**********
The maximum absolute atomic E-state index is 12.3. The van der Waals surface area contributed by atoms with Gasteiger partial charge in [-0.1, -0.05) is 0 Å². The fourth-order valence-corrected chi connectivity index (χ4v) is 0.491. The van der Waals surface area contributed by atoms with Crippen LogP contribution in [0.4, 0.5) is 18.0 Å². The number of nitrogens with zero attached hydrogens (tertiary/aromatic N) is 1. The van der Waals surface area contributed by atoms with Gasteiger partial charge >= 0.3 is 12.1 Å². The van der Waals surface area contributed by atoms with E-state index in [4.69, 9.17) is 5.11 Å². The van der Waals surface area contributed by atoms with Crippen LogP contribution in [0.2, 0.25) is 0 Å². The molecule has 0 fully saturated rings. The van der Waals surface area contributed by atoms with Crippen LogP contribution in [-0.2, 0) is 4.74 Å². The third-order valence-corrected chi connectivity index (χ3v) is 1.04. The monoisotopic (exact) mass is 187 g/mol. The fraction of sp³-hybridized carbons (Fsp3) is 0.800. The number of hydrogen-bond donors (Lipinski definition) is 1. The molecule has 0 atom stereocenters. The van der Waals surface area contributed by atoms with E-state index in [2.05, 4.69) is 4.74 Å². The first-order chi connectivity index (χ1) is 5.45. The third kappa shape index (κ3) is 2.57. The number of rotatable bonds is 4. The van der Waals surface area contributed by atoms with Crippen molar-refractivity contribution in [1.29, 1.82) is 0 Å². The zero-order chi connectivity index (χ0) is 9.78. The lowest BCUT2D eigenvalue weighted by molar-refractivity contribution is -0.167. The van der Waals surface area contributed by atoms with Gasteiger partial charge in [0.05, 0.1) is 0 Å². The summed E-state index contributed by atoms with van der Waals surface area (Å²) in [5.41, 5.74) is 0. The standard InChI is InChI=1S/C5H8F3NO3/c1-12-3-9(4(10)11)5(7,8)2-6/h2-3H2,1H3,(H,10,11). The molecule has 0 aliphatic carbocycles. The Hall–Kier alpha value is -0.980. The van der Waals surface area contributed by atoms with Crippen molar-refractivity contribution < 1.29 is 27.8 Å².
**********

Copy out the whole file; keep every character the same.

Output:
The maximum absolute atomic E-state index is 12.3. The van der Waals surface area contributed by atoms with Gasteiger partial charge in [-0.1, -0.05) is 0 Å². The fourth-order valence-corrected chi connectivity index (χ4v) is 0.491. The van der Waals surface area contributed by atoms with Crippen LogP contribution in [0.4, 0.5) is 18.0 Å². The number of nitrogens with zero attached hydrogens (tertiary/aromatic N) is 1. The van der Waals surface area contributed by atoms with Gasteiger partial charge >= 0.3 is 12.1 Å². The van der Waals surface area contributed by atoms with E-state index in [4.69, 9.17) is 5.11 Å². The van der Waals surface area contributed by atoms with Crippen LogP contribution in [0.2, 0.25) is 0 Å². The molecule has 0 fully saturated rings. The van der Waals surface area contributed by atoms with Crippen LogP contribution in [-0.2, 0) is 4.74 Å². The third-order valence-corrected chi connectivity index (χ3v) is 1.04. The monoisotopic (exact) mass is 187 g/mol. The fraction of sp³-hybridized carbons (Fsp3) is 0.800. The number of hydrogen-bond donors (Lipinski definition) is 1. The molecule has 0 atom stereocenters. The van der Waals surface area contributed by atoms with E-state index in [2.05, 4.69) is 4.74 Å². The first-order chi connectivity index (χ1) is 5.45. The third kappa shape index (κ3) is 2.57. The number of rotatable bonds is 4. The van der Waals surface area contributed by atoms with Crippen molar-refractivity contribution in [1.29, 1.82) is 0 Å². The zero-order chi connectivity index (χ0) is 9.78. The lowest BCUT2D eigenvalue weighted by molar-refractivity contribution is -0.167. The van der Waals surface area contributed by atoms with Gasteiger partial charge in [0.05, 0.1) is 0 Å². The summed E-state index contributed by atoms with van der Waals surface area (Å²) in [5.41, 5.74) is 0. The standard InChI is InChI=1S/C5H8F3NO3/c1-12-3-9(4(10)11)5(7,8)2-6/h2-3H2,1H3,(H,10,11). The molecule has 0 aliphatic carbocycles. The Hall–Kier alpha value is -0.980. The van der Waals surface area contributed by atoms with Crippen molar-refractivity contribution < 1.29 is 27.8 Å².